I will give you another telling example. There was significant radioactive contamination after one of the tests. The Soviet military authorities knew that the grain from the region was highly contaminated. So, what did they do? They made sure that the grain was distributed across the Soviet Union and not sent for export. They cared about the international community not getting the grain and finding out it was radioactive. They did not care that their own citizens would be consuming it. Another thing I mention in my book is how during the more powerful tests, the authorities would advise people to come outside, which made no sense. I think they did not want to people to suffer injuries from [breaking] glass if they stayed inside the house. For Soviet authorities, it was better if people were outside of the house, to avoid any visible injuries. Obviously, locals were getting a higher dose of exposure because they were outside. But that did not bother the military authorities.
I do not want to present the Soviet Union as an evil empire, but I think a complete lack of respect for human life is pretty evident. And some lives, in this case, the lives of people of Semipalatinsk region, were respected even less.
Novastan: The Polygon was closed in 1991, and I would like to ask you about Nazarbayev’s role in this process. I got the impression that he was a bit hesitant in the end – he always promoted the Nevada-Semipalatinsk movement, talked about the Polygon being harmful, pushed for action, and gave that speech about not having enough information on the consequences. But at the end of the story, when you just need to sign a decree to close the Polygon, it took him quite some time to do that. Is it only my impression, and in reality, he was just a busy person who did not have time or was he not ready to make that big step?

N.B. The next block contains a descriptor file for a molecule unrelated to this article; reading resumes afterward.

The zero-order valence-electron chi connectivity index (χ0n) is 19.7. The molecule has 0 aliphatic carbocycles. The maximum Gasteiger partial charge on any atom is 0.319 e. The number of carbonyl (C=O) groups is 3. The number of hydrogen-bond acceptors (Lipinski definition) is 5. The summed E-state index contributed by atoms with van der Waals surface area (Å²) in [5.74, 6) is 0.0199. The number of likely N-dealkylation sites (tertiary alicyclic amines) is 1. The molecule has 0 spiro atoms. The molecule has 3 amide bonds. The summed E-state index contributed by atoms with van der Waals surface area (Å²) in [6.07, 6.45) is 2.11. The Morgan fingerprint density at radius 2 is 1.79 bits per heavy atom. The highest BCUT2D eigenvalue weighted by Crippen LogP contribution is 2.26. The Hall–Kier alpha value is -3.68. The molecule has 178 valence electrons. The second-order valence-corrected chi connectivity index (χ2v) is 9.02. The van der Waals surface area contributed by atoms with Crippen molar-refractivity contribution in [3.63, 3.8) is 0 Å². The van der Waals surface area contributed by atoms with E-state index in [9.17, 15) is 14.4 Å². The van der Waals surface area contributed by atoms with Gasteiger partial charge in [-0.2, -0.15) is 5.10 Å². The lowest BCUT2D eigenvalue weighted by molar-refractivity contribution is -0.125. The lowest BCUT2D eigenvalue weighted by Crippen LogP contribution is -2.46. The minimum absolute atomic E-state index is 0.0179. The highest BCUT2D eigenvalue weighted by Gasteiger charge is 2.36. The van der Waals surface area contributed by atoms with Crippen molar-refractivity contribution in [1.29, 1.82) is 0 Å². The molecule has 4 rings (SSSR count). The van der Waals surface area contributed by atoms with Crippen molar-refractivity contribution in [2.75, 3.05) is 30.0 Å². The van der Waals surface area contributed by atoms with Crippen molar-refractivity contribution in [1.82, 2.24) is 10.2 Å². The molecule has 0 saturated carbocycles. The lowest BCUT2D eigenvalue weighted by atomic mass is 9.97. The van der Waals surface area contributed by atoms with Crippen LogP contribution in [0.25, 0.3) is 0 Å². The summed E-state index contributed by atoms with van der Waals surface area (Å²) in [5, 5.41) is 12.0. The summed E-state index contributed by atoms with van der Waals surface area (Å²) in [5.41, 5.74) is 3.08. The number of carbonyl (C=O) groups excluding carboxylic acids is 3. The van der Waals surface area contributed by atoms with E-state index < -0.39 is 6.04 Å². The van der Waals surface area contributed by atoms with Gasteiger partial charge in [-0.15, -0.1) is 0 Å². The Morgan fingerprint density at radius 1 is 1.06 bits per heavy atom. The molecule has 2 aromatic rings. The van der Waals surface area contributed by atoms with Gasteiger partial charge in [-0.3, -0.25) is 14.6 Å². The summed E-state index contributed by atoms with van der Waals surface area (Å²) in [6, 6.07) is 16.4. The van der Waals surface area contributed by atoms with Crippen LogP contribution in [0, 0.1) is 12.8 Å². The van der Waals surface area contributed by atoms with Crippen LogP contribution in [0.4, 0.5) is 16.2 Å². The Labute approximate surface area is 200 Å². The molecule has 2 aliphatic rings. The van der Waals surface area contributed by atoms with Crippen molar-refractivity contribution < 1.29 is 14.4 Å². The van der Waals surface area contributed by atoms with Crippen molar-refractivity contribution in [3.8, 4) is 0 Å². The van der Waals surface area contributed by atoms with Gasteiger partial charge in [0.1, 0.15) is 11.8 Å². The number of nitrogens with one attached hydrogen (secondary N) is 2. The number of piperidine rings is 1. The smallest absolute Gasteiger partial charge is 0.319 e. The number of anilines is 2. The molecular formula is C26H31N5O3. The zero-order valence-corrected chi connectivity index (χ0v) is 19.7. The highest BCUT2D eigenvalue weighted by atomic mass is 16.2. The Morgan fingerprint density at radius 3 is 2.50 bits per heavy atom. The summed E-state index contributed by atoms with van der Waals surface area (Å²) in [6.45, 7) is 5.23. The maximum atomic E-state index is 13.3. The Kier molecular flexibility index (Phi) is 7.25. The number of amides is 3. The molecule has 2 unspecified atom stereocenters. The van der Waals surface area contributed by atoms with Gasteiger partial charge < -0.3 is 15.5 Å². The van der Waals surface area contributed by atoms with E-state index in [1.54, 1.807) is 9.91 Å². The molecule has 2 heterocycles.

T.K.: The reason why I do not have much detail [is because] there is only one account of that specific day [when the decree to close the Polygon was signed]. If we look at Nazarbayev’s letters to Gorbachev over the period of 1989-1991, you will notice changed tonality. I don’t know if you picked it up in the book – Nazarbayev, as any other Soviet Moscow-appointed functionary, was dependent on the “Center.” Initially, in the early 1989, Nazarbayev made sure that requests from Almaty came in a Soviet bureaucratic way. The requests from the Kazakh government sounded timid: “There is this Nevada-Semipalatinsk, and they are protesting against testing, and we feel that we have done everything we could as a republic.” Towards 1991, his language became strong. I think he was ready to shut it down. Speaking about the specific day, we should remember that it was just a few days after the attempted coup d’état in Moscow. Many other things were happening: maybe the Nevada-Semipalatinsk movement was more determined and pushing, maybe the Kazakh political establishment was going through its motions. I do believe Nazarbayev was ready. While I do not have enough information on that specific day, I believe it was probably more for symbolism that they wanted to make sure that the decree [to close the Semipalatinsk Polygon] was signed on August 29, the day of the first Soviet atomic test. Here I want to underscore something. Very often, the narrative within Kazakhstan is very personalized and Nazarbayev-centered. I think, especially on the closure of the Polygon, it is so important to give credit to the Nevada-Semipalatinsk movement and all the people who rallied. It is important to tell the story and give credit to all actors. Kazakhstan’s society and establishment worked together at different levels, so it is not the story of only one person signing the decree.
Novastan: From the book, I felt it was a grassroots initiative, and Nazarbayev joined it at the very last moment when he saw that you could not just sit it out and wait.